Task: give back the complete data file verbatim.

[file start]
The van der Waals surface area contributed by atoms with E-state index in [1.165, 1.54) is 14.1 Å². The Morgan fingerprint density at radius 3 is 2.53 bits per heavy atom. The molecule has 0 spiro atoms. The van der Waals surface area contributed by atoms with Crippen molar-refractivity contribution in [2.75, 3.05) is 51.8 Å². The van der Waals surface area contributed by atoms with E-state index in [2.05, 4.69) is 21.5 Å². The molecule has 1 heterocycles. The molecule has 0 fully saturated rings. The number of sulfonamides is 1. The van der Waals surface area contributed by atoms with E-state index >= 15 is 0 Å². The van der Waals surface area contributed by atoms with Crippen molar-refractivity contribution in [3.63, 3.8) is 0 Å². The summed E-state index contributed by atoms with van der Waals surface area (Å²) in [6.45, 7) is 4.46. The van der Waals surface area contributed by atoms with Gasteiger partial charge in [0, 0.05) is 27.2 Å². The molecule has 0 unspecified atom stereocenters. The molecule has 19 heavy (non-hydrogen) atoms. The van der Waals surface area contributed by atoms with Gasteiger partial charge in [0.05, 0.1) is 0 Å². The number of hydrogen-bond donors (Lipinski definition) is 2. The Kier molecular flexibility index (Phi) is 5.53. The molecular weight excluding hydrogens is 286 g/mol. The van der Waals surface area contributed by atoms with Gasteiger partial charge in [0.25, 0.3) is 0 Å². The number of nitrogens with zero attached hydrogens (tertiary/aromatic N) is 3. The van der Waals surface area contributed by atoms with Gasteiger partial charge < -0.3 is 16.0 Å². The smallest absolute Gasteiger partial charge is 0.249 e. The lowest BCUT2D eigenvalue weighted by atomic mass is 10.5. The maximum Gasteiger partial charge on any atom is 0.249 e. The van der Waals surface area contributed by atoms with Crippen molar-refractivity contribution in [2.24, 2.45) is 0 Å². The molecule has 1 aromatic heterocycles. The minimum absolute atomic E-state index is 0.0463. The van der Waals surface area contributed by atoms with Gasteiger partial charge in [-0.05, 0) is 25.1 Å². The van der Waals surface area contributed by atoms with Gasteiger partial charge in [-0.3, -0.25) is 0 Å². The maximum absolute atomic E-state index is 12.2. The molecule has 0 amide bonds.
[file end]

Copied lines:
The van der Waals surface area contributed by atoms with E-state index in [1.165, 1.54) is 14.1 Å². The Morgan fingerprint density at radius 3 is 2.53 bits per heavy atom. The molecule has 0 spiro atoms. The van der Waals surface area contributed by atoms with Crippen molar-refractivity contribution in [2.75, 3.05) is 51.8 Å². The van der Waals surface area contributed by atoms with E-state index in [2.05, 4.69) is 21.5 Å². The molecule has 1 heterocycles. The molecule has 0 fully saturated rings. The number of sulfonamides is 1. The van der Waals surface area contributed by atoms with E-state index >= 15 is 0 Å². The van der Waals surface area contributed by atoms with Crippen molar-refractivity contribution in [3.63, 3.8) is 0 Å². The summed E-state index contributed by atoms with van der Waals surface area (Å²) in [6.45, 7) is 4.46. The van der Waals surface area contributed by atoms with Gasteiger partial charge in [0, 0.05) is 27.2 Å². The molecule has 0 unspecified atom stereocenters. The molecule has 19 heavy (non-hydrogen) atoms. The van der Waals surface area contributed by atoms with Gasteiger partial charge in [0.05, 0.1) is 0 Å². The number of hydrogen-bond donors (Lipinski definition) is 2. The Kier molecular flexibility index (Phi) is 5.53. The molecular weight excluding hydrogens is 286 g/mol. The van der Waals surface area contributed by atoms with Gasteiger partial charge in [0.25, 0.3) is 0 Å². The number of nitrogens with zero attached hydrogens (tertiary/aromatic N) is 3. The van der Waals surface area contributed by atoms with Gasteiger partial charge < -0.3 is 16.0 Å². The smallest absolute Gasteiger partial charge is 0.249 e. The lowest BCUT2D eigenvalue weighted by atomic mass is 10.5. The maximum Gasteiger partial charge on any atom is 0.249 e. The van der Waals surface area contributed by atoms with Crippen molar-refractivity contribution in [2.24, 2.45) is 0 Å². The molecule has 1 aromatic heterocycles. The minimum absolute atomic E-state index is 0.0463. The van der Waals surface area contributed by atoms with Gasteiger partial charge in [-0.05, 0) is 25.1 Å². The van der Waals surface area contributed by atoms with Gasteiger partial charge in [-0.3, -0.25) is 0 Å². The maximum absolute atomic E-state index is 12.2. The molecule has 0 amide bonds.